Related chapters from BN8e: Chapter 8: General Principles of Sensory Processing, Touch, and Pain; Chapter 15: Emotions, Aggression, and Stress
Related chapters from MM:Chapter 5: The Sensorimotor System; Chapter 11: Emotions, Aggression, and Stress
Link ID: 25038 - Posted: 05.31.2018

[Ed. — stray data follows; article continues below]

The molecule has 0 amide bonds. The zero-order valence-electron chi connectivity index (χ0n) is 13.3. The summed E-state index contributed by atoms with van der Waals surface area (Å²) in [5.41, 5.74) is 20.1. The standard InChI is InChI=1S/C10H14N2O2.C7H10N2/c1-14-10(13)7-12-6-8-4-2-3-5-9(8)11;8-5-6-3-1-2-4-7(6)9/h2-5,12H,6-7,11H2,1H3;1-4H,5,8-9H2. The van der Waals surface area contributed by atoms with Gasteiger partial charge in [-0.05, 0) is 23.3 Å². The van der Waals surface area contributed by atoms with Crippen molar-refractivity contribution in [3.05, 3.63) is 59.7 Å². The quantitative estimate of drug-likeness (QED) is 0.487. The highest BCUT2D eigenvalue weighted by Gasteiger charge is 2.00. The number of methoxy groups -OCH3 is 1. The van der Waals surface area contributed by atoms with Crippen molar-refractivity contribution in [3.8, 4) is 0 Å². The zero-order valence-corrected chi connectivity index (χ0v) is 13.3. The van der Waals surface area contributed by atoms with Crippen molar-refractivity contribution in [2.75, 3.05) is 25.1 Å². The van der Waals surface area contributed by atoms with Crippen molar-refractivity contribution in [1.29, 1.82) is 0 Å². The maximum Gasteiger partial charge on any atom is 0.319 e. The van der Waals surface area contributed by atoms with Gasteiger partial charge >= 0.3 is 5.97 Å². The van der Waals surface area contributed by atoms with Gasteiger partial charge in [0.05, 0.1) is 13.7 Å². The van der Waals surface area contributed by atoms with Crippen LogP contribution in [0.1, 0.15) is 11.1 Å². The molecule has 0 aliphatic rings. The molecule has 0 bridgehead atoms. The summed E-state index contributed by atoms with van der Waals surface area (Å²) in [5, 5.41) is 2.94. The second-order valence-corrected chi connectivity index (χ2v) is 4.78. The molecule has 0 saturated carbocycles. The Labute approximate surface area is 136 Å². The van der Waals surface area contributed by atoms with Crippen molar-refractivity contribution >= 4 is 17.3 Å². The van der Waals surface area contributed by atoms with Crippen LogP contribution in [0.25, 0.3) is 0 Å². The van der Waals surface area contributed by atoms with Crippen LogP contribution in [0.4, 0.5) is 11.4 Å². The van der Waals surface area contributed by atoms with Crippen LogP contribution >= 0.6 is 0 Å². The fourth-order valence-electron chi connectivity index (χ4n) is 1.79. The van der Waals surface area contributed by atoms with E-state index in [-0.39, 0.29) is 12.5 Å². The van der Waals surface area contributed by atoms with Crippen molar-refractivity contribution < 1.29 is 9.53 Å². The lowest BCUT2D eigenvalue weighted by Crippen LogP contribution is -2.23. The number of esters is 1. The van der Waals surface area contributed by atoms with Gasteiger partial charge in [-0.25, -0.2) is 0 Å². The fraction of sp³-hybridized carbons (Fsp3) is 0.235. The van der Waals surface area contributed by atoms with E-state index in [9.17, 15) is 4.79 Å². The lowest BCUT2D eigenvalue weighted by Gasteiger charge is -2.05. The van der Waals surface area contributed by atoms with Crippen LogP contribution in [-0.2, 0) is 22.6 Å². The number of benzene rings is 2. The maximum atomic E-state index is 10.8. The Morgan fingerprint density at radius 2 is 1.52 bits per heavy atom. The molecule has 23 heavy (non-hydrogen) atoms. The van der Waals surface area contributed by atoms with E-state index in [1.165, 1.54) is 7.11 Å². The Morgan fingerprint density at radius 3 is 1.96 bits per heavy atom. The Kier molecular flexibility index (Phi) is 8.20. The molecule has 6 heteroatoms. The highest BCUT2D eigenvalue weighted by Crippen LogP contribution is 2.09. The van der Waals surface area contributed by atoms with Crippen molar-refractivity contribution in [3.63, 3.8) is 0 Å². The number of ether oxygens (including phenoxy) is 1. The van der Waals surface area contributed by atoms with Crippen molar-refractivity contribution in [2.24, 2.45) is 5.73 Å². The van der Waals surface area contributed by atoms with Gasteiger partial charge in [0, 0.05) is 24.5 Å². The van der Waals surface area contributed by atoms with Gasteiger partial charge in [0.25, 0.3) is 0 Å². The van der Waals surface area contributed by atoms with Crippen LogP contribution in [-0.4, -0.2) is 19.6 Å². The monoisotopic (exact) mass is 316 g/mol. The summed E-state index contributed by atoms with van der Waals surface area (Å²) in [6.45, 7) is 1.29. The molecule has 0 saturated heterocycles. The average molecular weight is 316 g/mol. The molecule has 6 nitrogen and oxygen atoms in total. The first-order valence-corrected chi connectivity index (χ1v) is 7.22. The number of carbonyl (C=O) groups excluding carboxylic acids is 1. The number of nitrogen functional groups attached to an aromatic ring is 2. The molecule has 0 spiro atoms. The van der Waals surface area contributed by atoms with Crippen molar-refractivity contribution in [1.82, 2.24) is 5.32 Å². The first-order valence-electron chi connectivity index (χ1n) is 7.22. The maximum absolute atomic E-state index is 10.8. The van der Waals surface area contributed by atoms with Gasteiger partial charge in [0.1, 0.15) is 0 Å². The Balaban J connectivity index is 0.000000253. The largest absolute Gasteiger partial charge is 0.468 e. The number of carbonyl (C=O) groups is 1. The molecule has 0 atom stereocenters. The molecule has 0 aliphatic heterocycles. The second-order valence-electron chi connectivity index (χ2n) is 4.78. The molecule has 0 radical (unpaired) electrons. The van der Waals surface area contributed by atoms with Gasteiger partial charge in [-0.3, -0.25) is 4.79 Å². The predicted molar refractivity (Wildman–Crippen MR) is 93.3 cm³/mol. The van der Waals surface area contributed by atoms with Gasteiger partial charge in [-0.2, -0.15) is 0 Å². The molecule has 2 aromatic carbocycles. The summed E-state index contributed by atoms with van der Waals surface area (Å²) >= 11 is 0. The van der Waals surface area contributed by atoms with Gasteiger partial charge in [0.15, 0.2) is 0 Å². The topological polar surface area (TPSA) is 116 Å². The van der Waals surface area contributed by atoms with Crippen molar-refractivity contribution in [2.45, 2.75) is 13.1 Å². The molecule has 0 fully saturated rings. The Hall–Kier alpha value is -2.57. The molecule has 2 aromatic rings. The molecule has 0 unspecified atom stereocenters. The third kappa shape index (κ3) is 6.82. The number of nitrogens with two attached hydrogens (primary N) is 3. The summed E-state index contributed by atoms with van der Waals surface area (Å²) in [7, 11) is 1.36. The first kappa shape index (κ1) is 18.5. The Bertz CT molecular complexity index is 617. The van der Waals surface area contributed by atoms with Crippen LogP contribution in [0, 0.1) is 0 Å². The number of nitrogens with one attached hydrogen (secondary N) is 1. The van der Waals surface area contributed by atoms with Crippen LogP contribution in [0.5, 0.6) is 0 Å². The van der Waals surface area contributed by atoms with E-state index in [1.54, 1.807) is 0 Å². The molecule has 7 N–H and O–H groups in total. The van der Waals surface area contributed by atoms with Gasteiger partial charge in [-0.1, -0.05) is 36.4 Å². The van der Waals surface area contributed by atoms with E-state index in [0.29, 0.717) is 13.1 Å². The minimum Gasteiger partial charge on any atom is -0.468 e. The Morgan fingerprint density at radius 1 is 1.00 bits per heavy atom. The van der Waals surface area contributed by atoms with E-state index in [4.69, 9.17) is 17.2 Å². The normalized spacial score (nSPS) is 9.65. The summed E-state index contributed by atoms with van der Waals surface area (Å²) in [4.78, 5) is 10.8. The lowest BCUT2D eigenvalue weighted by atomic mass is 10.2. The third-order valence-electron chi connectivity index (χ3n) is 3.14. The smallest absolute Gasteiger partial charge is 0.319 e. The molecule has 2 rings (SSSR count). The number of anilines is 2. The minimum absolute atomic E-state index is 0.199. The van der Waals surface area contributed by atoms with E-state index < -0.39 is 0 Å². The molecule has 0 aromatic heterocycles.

By Kashmira Gander Scientists have turned off aggressive behavior in mice for weeks at a time by harnessing the power of a little-understood group of brain cells. In a new study, which sheds light on the potential biological cause of aggression, scientists tinkered with neurons in the brains of lab mice. To arrive at their findings, the researchers at the Karolinska Institutet in Sweden investigated the role of a set of neurons in the ventral premammillary nucleus (PMv) of the hypothalamus. Mice generally resort to aggression as a way to assert their dominance rather than cause harm, so the scientists tested their hypothesis using the so-called tube test. This involves pitting two mice against each other in a narrow corridor, in order to document their responses in this socially fraught situation. The study, published in the journal Nature Neuroscience, showed when male mice were confronted with a new male in their home cage, the animals responded aggressively, and showed activity in the PMv neurons. Using a technique where neurons are turned on and off using light, called optogenetics, the researchers were also able to trigger aggressive behavior in mice in scenarios where they were usually calm. In turn, they could stop a mouse mid-attack by turning off the light. What's more, when a generally submissive male was faced with a dominant male, blocking the PMv cells inverted their statuses. As well as aggression, PMv neurons also appeared to be associated with other parts of the brain—the part linked to rewards. © 2018 Newsweek LLC